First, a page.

Why do we keep using spreadsheets?

Data Dec 02, 2021

With more than 700 million users worldwide, there is no doubt that Microsoft Excel is the most popular business software ever. From building simple tables, creating visualizations, and to even be used as company databases, Excel, and spreadsheets, have been the go-to tool for business users in the past few decades.

This does not come as a surprise. Excel is extremely powerful and flexible, and it lets users analyze good amounts of data to get the insights they need. Features like the pivot tables have become essential for data analysis as they’ve allowed users to filter and segment data in huge data sets.

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Also, while it does have a bit of a learning curve, Excel is so ubiquitous these days that there are tons of tutorials, courses, and even internal company wisdom to teach someone to learn Excel at a basic and intermediate level. As a matter fact, Excel has become one of the most marketable skills in the corporate world, with the power of leading employees to promotions, and leadership roles for mastering it. An interesting self-reinforcing process of its utility and importance revolves around it.

On the other hand, we have Google’s counterpart: Google Sheets, which shares many of the same benefits of Microsoft’s spreadsheets software. Still, it’s been proven less effective when working with large amounts of data, due to speed. Nonetheless, Google Sheets has become the choice for smaller and scrappier companies, thanks to its immensely useful collaboration features and the fact that it's free for anyone with a Google account, which is not a small detail.

Regardless of which tool you use, there is little debate about the fact that spreadsheets are a constant in the business world, and it is unlikely that a company does not use them to a certain extent.

That said, there is technology that has tried to replace spreadsheets, of course with their varying use cases.

We have the case of data storage, for example. Business databases like PostgreSQL are probably the best bet for companies with large amounts of data. Their centralized structure gives users the ability to better track, manage and control information flow.

There are also tools that specialize in data visualization. Software like Tableau, Domo or Looker can definitely create better and more intricate visualizations than spreadsheet programs.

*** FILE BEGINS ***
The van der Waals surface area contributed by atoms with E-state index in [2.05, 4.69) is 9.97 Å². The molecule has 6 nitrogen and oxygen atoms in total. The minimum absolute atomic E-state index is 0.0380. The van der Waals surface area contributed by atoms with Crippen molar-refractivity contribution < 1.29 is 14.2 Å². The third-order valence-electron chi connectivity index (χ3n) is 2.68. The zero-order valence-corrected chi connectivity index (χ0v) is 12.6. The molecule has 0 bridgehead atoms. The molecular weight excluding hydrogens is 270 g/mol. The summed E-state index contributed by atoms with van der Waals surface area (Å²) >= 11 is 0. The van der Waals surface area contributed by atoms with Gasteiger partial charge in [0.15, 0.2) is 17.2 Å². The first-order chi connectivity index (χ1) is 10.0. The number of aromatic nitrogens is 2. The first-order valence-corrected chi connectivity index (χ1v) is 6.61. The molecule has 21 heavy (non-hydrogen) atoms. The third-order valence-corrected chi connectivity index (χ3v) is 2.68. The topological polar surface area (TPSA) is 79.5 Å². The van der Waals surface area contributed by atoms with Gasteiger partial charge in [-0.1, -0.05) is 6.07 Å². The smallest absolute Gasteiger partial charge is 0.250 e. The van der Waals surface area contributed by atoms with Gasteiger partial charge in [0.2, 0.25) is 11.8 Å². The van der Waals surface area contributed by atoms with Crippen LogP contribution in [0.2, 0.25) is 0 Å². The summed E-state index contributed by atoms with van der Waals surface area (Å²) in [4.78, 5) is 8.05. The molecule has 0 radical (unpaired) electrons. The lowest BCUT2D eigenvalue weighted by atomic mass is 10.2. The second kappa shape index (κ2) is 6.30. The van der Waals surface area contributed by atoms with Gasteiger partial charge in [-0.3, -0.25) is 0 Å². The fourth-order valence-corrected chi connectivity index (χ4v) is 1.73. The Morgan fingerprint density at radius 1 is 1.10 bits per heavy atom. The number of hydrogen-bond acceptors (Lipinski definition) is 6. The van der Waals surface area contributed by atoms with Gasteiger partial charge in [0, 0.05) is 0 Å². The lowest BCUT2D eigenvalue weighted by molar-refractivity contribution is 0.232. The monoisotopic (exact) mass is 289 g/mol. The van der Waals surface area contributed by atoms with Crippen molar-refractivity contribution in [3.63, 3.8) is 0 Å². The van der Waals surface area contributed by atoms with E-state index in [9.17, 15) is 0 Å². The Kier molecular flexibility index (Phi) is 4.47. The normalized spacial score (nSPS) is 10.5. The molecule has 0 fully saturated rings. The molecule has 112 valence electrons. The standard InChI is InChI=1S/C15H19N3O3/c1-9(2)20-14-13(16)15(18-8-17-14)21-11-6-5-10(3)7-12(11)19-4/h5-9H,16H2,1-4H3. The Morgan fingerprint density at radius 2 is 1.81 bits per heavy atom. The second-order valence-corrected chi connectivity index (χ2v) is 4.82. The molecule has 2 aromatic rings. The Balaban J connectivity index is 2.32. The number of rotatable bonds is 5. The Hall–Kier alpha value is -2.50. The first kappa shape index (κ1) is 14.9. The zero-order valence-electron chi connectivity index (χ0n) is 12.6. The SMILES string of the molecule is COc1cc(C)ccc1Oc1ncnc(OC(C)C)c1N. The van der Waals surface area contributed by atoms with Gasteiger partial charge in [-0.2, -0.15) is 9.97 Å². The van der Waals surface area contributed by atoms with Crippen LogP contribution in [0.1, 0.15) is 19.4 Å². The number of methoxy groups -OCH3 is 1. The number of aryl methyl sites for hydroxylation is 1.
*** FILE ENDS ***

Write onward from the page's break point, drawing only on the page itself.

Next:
But spreadsheets still seem to be the reigning champions and this is not by mere coincidence or by mistake.

There’s of course the issue of cost. Excel is not expensive, neither as a database or as an analytics tool, and it does come with the whole Microsoft Suite, which includes other essentials like PowerPoint and Word. On the other hand, tools like Tableau can cost around $40 dollars per license per month, which definitely adds up, especially for smaller and growing organizations.

In addition to the license cost, there are other costs associated with migrations of data, and the adoption of new tools by employees. If you have your database in Excel, and you want to migrate everything to a PostgreSQL, it’s going to be costly, maybe not too much in absolute dollars, but in terms of time and labour, which end up affecting the bottom line.

And there’s also the resistance to change. Once people have used a tool for a long time with relatively good results, it’s going to be really hard for them to learn another one and accept why the new one is better for them. In the specific case of the transition from excel to a database, this might even imply learning SQL, so there is a whole other barrier.

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And while we love what spreadsheets have allowed us to create as a society until now, it might not be the best that companies stick with them for everything. In fact it might be a problem.

The principal issues with using spreadsheets for database usage and visualizations have a lot to do with version controls and lack of real-time data syncs. I’ll explain myself. Many times what ends up happening with spreadsheets is that one gets made and sent out. So far, so good. However, when new data comes in, another one has to be made, so version #2 is created. And then you start to see where the problem begins.

In the end, a team can end up with multiple versions of the same spreadsheet, which is at almost every point outdated, since there is no real-time synchronization of data. This will become a pain to manage. Additionally, the decisions made based around that spreadsheet will likely have a less than ideal timing because of the data age.

But you can’t stop something that kind of works if you don’t have a better option, right? Something that won’t break the bank, that won’t mean days of training to understand how to use, that will be efficient but powerful. Until then, Spreadsheets will still rule the business world.